GLASGOW, Scotland (Reuters) - Britain’s opposition Labour Party is poised for a resurgence in Glasgow, raising its hopes that a recovery from a disastrous election performance in Scotland two years ago can help its socialist leader Jeremy Corbyn win power in London.
A Labour stronghold for decades until it rejected the party in 2015 in favour of the pro-independence Scottish National Party (SNP), Scotland’s largest city is showing signs of returning to its political roots.
With a 41.5 percent share of the overall British vote in recent opinion polling, Corbyn sees himself positioned to form a government if Prime Minister Theresa May’s divided Conservatives falter over Britain’s exit from the European Union.
Winning back some of Scotland’s 59 parliamentary seats is key to his plan. With this in mind, Corbyn toured target Scottish constituencies after June’s national election left May’s Conservatives severely weakened.
“There are still many people who need to be persuaded to put their trust in the Labour Party once again,” Corbyn told a meeting in the Highlands ski-resort of Aviemore last month. “But this is the beginning of the rebirth of Scottish Labour.”
Scotland, where the SNP lost seats to Labour in the west and to the Conservatives in the northeast in June, is shaping up to be a major battleground in the next British election, due in 2022.
Labour winning in Glasgow, a city of one million people that backed secession from Britain in a referendum in 2014, would make the arrival of Prime Minister Corbyn more likely and reduce the chances of Scottish independence by damaging the SNP.
Labour policies, such as renationalistion of the railways and more funding for public services, appeal to Scots on the left though they may scare off more conservative voters with higher taxes and controls over the free market.
Scottish Labour announces a new leader on Saturday, after a contest between trade unionist Richard Leonard, whom many see as favourite because his views align with Corbyn, and more centrist Anas Sarwar, the Glasgow-born son of the UK’s first elected Asian lawmaker.
Margaret Young, a 50-year-old nurse, lives in Glasgow East, a central district which, until the 1960s, was an industrial powerhouse and is now one of Scotland’s poorest areas. Once the site of massive steel-works it is home to a shopping centre called “The Forge,” and around half of residents here are classed by the government as income-deprived.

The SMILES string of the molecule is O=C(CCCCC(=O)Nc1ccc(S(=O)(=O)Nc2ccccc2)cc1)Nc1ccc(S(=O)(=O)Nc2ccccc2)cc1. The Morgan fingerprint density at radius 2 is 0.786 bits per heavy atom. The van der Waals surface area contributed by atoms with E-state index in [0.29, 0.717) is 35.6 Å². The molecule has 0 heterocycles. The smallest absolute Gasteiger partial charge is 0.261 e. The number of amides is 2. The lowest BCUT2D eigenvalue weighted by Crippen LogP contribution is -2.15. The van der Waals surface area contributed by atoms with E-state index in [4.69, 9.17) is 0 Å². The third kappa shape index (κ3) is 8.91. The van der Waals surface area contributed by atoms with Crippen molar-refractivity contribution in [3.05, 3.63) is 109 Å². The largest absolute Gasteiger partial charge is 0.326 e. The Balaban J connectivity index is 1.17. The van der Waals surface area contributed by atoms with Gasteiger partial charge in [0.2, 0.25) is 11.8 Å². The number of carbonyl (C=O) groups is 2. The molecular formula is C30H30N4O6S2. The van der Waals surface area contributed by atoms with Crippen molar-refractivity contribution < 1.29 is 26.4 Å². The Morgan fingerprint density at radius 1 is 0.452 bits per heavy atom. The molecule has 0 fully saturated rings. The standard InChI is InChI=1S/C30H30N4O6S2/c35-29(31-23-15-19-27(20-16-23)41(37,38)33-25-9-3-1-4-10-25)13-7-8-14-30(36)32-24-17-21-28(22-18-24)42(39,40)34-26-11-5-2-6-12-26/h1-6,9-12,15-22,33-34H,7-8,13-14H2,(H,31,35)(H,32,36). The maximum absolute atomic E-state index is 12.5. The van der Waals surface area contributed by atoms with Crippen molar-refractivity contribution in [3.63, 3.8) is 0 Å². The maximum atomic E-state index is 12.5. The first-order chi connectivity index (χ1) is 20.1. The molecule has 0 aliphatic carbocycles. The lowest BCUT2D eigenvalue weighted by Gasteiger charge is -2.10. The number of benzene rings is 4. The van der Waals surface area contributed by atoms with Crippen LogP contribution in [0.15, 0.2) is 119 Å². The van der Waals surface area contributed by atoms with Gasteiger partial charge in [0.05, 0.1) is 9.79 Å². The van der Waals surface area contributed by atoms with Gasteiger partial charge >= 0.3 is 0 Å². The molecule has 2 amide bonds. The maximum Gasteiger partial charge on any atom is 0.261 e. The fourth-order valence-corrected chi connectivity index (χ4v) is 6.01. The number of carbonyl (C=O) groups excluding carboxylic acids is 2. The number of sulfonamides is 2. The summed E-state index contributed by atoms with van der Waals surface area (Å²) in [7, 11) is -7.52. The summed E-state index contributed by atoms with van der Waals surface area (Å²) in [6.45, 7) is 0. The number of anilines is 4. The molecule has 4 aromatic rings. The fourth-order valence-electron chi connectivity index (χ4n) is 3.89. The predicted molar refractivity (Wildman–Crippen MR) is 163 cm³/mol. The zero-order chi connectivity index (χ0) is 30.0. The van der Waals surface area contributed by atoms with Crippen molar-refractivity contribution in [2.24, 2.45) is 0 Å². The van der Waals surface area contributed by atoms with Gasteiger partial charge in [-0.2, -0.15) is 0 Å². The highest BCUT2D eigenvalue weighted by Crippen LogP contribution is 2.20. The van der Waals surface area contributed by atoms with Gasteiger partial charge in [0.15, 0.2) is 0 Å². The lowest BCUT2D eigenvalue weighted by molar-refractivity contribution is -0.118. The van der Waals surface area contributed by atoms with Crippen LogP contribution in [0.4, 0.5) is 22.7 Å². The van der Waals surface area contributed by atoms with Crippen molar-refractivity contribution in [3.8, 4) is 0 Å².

In June, Young switched her vote to Labour from the SNP, because she thinks Corbyn will loosen the government’s purse strings. The SNP held Glasgow East by just 75 votes, down from 10,000 two years ago.
Young blames May’s Conservatives in London for poor public services and the SNP for failing to mitigate spending cuts.
“Austerity is definitely what is hurting us,” she told Reuters, saying it was “disgusting” that struggling families on welfare were being penalised.
Of a dozen people interviewed by Reuters in East Glasgow, 10 said they would vote for Labour or consider it seriously.
East Glasgow and seven other seats in the Glasgow area are among 21 Scottish constituencies held by the SNP that would need a swing of less than 5 percent for a Labour win, according to pollster Survation.
At present Labour has 7 Scottish seats. With just a handful more votes in each marginal area, Scotland could make the difference between a minority and a majority Labour government in Britain’s 650-seat House of Commons.
As most of Scotland’s budget is controlled by the government in London, Young believes only Corbyn can bring real change.
Scots like Young now seem to blame the SNP, in power in the devolved Scottish parliament for a decade, rather than the UK government in London for not sending enough money to Scotland.
Glasgow, an industrial centre on Britain’s northwestern coast, was a hub of left-wing radicalism and a lynchpin of Labour’s political success nationwide for nearly a century. Under Tony Blair and Gordon Brown, the party took a centrist direction and Labour started to fall out of favour in the north.
Labour was spurned by Scottish voters when it campaigned with the rival Conservatives to defend the 300-year-old union of England and Scotland in the 2014 referendum. Scots rejected independence, but in a British election eight months later, Labour lost all but one of its 41 seats in Scotland.
“A lot of people who voted “Yes” during the referendum did so because they wanted a sense of change,” said Kate Watson, the Labour candidate in Glasgow East. “Jeremy’s given us permission to be heard again.”
Corbyn avoids mention of Blair and Brown and namechecks Labour’s first leader Keir Hardie as a mentor, appealing to old party values which play well here.
Rebecca Hynam, 30, is a primary school teacher who says politicians would be “shocked” by shortages of staff and materials in schools. She backs Corbyn.
“In maths, we don’t have enough calculators for my class.”
Glaswegians interviewed seemed to overlook the weaknesses of Scottish Labour: its flip-flops on the independence question and its wobbles on what it wants from Brexit.
Nevertheless many trust Corbyn, whose personal style reminds some people of a kindly schoolteacher, to make amends. One is Andrea, a 55-year-old secretary who voted Labour for the first time in June.
“He seems like a neighbour next door, that’s what I like about him. He seems to speak from the heart.”
(This version of the story has been refiled to adds dropped word ‘seats’ in paragraph 6)
Reporting by Elisabeth O'Leary; editing by Giles Elgood